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Century 21 Chamberlain & Associates v. Haberman

April 17, 2009

CENTURY 21 CHAMBERLAIN & ASSOCIATES ET AL., PLAINTIFFS AND RESPONDENTS,
v.
LISA HABERMAN, DEFENDANT AND APPELLANT.



Appeal from an order of the Superior Court of Orange County, Franz E. Miller, Judge. Order affirmed and appeal dismissed in part. (Super. Ct. No. 07CC11454).

The opinion of the court was delivered by: Ikola, J.

CERTIFIED FOR PUBLICATION

OPINION

Defendant Lisa Haberman appeals from an order (1) denying her anti-SLAPP motion to strike the complaint of plaintiffs Century 21 Chamberlain Associates and David T. Chamberlain,*fn1 and (2) continuing a hearing on her motion to compel arbitration. We affirm the order denying the anti-SLAPP motion and dismiss the appeal to the extent it challenges the order continuing the hearing on the motion to compel arbitration.

Resolving an issue of first impression, we hold the anti-SLAPP statute does not protect the act of initiating private, contractual arbitration. The anti-SLAPP statute protects statements made in, or concerning issues under review by, a "judicial proceeding, or any other official proceeding authorized by law." (§ 425.16, subds. (e)(1), (2).) Private, contractual arbitration is neither. It is a private alternative to a judicial proceeding. It is not an "official proceeding" because it is a non-governmental activity not reviewable by administrative mandate or required by statute.

Haberman also purports to appeal from that portion of the order continuing a hearing on her motion to compel arbitration, but which she describes as an order denying her motion to compel arbitration. We dismiss her appeal from this part of the order. The court did not rule on her arbitration motion - it merely continued the hearing. No appealable order exists with respect to her motion to compel arbitration.

FACTS

Plaintiffs alleged two causes of action in their complaint. First, plaintiffs asserted a cause of action against Haberman for account stated, alleging she failed to pay approximately $14,000 in interest on a $200,000 loan secured by a deed of trust. Second, plaintiffs asserted a cause of action for declaratory relief against Haberman and defendant Pacific West Association of Realtors (PWAR). Plaintiffs alleged Haberman accused them of negligently marketing her house, and that Haberman and PWAR demanded they arbitrate this claim before PWAR. Plaintiffs sought a declaration that no arbitration agreement existed.

Haberman responded by filing an anti-SLAPP motion to strike the complaint and a motion to compel arbitration. The court heard both motions in January 2008. It denied the anti-SLAPP motion, finding the complaint did not arise from protected activity. It ordered PWAR to produce documents to Haberman regarding plaintiffs' purported duty to arbitrate, bifurcated trial on the account stated and declaratory relief causes of action, and set a date in April 2008 for an evidentiary hearing on the arbitration motion and a bench trial on the declaratory relief cause of action. Haberman filed a notice of appeal in March 2008.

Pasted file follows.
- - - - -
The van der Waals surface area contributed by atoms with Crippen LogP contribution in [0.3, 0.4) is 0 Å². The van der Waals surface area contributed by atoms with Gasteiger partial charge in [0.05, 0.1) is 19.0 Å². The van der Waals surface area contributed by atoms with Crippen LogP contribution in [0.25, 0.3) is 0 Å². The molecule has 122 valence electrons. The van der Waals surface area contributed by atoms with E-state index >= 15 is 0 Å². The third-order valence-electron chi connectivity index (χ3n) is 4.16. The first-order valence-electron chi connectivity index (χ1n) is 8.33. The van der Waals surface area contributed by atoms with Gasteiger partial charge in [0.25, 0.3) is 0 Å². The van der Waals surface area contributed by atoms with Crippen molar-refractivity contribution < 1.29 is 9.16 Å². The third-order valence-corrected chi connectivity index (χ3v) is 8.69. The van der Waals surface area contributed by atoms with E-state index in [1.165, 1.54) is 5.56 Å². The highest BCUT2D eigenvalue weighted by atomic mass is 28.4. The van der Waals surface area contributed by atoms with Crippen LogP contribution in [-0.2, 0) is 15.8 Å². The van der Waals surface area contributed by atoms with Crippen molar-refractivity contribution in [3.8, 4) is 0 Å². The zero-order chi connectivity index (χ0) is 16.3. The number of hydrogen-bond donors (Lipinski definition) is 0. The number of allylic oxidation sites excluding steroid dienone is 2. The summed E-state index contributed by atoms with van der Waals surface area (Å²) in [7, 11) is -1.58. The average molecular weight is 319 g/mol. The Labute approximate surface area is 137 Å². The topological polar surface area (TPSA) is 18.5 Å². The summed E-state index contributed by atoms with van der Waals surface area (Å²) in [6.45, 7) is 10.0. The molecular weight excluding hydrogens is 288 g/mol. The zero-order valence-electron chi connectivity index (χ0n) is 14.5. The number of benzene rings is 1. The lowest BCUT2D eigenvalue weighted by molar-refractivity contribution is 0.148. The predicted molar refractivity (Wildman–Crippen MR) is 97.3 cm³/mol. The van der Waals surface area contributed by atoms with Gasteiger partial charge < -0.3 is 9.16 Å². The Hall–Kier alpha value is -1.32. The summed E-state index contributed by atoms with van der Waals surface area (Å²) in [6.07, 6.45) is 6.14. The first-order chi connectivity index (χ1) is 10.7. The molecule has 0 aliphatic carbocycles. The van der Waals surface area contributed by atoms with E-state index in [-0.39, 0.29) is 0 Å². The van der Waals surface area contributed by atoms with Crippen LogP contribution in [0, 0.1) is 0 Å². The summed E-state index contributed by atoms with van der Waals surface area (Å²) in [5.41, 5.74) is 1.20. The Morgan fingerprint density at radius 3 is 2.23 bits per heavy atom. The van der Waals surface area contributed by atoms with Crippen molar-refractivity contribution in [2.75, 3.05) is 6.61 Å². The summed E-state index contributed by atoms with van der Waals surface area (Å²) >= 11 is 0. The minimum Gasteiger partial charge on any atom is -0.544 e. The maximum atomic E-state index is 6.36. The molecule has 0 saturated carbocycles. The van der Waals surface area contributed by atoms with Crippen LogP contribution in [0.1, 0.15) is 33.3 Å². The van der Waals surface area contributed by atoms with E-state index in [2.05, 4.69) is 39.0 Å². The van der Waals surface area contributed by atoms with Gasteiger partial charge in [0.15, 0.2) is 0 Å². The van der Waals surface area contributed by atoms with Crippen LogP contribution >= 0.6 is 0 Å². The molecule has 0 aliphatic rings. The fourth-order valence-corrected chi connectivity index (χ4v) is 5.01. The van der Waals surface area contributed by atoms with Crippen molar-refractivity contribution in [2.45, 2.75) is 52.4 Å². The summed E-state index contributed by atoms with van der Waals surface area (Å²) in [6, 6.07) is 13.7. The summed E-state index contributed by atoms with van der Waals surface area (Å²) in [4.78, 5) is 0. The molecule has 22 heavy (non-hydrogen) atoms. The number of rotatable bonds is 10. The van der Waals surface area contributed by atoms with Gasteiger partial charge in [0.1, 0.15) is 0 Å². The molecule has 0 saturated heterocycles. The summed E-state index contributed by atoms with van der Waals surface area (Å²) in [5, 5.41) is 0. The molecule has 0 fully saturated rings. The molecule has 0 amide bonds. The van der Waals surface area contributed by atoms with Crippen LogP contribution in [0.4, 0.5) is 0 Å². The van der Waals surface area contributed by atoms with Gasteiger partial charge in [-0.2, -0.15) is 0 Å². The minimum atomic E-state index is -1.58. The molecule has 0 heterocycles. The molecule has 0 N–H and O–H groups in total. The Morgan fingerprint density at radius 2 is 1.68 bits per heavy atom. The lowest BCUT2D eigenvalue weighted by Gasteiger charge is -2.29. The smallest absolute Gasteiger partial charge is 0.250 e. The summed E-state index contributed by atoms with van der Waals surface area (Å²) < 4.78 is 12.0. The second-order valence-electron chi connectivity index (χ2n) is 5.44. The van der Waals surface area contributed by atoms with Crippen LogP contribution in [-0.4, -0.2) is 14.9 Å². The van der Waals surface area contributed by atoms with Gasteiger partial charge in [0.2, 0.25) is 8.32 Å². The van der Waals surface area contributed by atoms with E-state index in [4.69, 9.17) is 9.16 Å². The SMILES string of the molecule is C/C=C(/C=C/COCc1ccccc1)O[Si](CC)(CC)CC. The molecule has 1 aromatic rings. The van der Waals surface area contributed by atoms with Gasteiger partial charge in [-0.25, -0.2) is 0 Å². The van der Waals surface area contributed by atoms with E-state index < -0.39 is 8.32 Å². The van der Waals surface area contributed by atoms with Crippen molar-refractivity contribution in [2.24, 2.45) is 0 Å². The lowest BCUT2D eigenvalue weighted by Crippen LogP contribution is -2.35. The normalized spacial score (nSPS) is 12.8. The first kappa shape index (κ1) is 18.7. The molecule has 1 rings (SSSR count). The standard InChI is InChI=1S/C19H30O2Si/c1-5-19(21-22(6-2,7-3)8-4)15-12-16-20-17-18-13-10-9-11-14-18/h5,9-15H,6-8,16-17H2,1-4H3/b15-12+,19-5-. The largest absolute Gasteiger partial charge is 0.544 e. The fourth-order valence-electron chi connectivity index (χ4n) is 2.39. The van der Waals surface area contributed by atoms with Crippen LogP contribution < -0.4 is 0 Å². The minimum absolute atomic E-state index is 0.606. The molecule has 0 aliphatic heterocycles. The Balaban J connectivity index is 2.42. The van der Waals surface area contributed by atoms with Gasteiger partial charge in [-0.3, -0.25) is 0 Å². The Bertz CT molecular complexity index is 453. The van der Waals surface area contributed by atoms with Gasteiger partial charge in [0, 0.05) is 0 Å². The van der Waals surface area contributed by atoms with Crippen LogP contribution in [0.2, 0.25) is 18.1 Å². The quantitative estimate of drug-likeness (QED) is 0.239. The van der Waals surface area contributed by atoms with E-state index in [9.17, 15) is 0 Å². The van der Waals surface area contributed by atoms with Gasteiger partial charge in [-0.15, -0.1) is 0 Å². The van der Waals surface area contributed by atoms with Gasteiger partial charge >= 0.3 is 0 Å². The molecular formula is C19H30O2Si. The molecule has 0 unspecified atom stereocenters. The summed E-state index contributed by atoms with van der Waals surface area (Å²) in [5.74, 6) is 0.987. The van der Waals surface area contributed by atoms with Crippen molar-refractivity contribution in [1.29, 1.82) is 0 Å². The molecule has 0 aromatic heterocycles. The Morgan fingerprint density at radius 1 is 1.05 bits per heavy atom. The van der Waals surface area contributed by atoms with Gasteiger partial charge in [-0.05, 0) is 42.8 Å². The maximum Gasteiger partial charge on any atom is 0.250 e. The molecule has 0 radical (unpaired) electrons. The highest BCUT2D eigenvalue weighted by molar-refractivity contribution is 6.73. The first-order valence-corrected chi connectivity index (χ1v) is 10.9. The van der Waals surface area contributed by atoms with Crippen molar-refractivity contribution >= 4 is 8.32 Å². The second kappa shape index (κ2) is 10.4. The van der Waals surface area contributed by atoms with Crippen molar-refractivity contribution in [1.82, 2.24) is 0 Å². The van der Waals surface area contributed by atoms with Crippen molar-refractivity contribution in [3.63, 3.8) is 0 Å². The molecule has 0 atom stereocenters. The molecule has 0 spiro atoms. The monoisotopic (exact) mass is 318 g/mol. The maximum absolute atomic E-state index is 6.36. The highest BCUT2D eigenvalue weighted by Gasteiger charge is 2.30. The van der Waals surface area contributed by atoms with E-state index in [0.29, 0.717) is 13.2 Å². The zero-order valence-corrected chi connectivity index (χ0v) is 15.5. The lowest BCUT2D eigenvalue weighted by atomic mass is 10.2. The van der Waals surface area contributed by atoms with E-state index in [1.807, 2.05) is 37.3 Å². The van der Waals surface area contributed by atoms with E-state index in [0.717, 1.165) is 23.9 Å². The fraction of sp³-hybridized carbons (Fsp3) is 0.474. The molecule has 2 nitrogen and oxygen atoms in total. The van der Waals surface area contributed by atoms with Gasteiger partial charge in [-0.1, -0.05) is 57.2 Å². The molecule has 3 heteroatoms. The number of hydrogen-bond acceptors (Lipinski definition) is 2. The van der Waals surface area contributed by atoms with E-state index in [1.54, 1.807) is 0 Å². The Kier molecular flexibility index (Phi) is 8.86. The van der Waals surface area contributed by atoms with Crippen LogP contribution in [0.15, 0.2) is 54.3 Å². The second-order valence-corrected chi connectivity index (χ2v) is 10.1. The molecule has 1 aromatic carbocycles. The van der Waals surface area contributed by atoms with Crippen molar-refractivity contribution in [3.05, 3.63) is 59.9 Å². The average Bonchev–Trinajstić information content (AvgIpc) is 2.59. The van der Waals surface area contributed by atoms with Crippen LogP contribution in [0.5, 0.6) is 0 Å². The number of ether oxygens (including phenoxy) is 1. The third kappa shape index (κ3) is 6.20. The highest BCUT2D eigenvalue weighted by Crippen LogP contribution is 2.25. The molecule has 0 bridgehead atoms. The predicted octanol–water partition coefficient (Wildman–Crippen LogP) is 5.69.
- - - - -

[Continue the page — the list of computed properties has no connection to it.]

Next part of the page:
DISCUSSION

The Court Correctly Denied the Anti-SLAPP Motion

The order denying Haberman's anti-SLAPP motion is directly appealable and subject to our independent review. (§ 425.16, subd. (i); Flatley v. Mauro (2006) 39 Cal.4th 299, 325 (Flatley).)

The anti-SLAPP statute ""is designed to protect citizens in the exercise of their First Amendment constitutional rights of free speech and petition. It is California's response to the problems created by meritless lawsuits brought to harass those who have exercised these rights.'" (Rosenaur v. Scherer (2001) 88 Cal.App.4th 260, 273.) It provides, "A cause of action against a person arising from any act of that person in furtherance of the person's right of petition or free speech under the United States or California Constitution in connection with a public issue shall be subject to a special motion to strike . . . ." (§ 425.16, subd. (b)(1).)

Haberman bears the initial burden of establishing the causes of action in the complaint arise from her protected activity. "[T]he statutory phrase "cause of action . . . arising from'' means simply that the defendant's act underlying the plaintiff's cause of action must itself have been an act in furtherance of the right of petition or free speech." (City of Cotati v. Cashman (2002) 29 Cal.4th 69, 78 (Cotati).) "In the anti-SLAPP context, the critical point is whether the ...


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